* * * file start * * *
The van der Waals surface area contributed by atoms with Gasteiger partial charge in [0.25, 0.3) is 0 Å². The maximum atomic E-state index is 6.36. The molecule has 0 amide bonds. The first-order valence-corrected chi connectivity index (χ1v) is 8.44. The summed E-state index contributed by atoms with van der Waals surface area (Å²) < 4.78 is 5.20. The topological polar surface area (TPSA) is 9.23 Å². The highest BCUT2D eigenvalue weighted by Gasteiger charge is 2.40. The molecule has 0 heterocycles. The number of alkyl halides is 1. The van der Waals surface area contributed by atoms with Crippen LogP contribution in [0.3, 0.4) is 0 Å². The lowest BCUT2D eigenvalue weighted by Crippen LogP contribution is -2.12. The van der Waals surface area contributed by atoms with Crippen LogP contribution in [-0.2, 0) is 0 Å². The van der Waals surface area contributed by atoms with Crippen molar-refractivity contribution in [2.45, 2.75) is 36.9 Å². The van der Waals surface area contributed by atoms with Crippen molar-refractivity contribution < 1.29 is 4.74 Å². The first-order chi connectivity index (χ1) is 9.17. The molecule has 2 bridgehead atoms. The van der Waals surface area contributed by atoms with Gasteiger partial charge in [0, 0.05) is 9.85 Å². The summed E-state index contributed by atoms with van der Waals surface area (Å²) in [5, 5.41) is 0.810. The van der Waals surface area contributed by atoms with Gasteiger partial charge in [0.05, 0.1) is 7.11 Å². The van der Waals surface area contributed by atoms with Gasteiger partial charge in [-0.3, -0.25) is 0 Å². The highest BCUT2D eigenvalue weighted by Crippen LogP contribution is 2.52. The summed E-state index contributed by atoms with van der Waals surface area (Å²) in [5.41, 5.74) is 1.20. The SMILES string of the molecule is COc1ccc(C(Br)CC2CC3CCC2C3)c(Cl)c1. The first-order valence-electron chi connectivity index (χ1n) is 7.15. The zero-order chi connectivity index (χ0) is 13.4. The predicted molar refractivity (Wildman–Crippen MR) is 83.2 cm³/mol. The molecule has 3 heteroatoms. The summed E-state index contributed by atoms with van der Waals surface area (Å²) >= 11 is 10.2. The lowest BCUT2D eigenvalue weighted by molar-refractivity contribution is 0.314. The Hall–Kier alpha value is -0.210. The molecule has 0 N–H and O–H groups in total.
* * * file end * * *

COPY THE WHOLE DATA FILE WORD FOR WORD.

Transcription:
The van der Waals surface area contributed by atoms with Gasteiger partial charge in [0.25, 0.3) is 0 Å². The maximum atomic E-state index is 6.36. The molecule has 0 amide bonds. The first-order valence-corrected chi connectivity index (χ1v) is 8.44. The summed E-state index contributed by atoms with van der Waals surface area (Å²) < 4.78 is 5.20. The topological polar surface area (TPSA) is 9.23 Å². The highest BCUT2D eigenvalue weighted by Gasteiger charge is 2.40. The molecule has 0 heterocycles. The number of alkyl halides is 1. The van der Waals surface area contributed by atoms with Crippen LogP contribution in [0.3, 0.4) is 0 Å². The lowest BCUT2D eigenvalue weighted by Crippen LogP contribution is -2.12. The van der Waals surface area contributed by atoms with Crippen LogP contribution in [-0.2, 0) is 0 Å². The van der Waals surface area contributed by atoms with Crippen molar-refractivity contribution in [2.45, 2.75) is 36.9 Å². The van der Waals surface area contributed by atoms with Crippen molar-refractivity contribution < 1.29 is 4.74 Å². The first-order chi connectivity index (χ1) is 9.17. The molecule has 2 bridgehead atoms. The van der Waals surface area contributed by atoms with Gasteiger partial charge in [0, 0.05) is 9.85 Å². The summed E-state index contributed by atoms with van der Waals surface area (Å²) in [5, 5.41) is 0.810. The van der Waals surface area contributed by atoms with Gasteiger partial charge in [0.05, 0.1) is 7.11 Å². The van der Waals surface area contributed by atoms with Gasteiger partial charge in [-0.3, -0.25) is 0 Å². The highest BCUT2D eigenvalue weighted by Crippen LogP contribution is 2.52. The summed E-state index contributed by atoms with van der Waals surface area (Å²) in [5.41, 5.74) is 1.20. The SMILES string of the molecule is COc1ccc(C(Br)CC2CC3CCC2C3)c(Cl)c1. The first-order valence-electron chi connectivity index (χ1n) is 7.15. The zero-order chi connectivity index (χ0) is 13.4. The predicted molar refractivity (Wildman–Crippen MR) is 83.2 cm³/mol. The molecule has 3 heteroatoms. The summed E-state index contributed by atoms with van der Waals surface area (Å²) >= 11 is 10.2. The lowest BCUT2D eigenvalue weighted by molar-refractivity contribution is 0.314. The Hall–Kier alpha value is -0.210. The molecule has 0 N–H and O–H groups in total.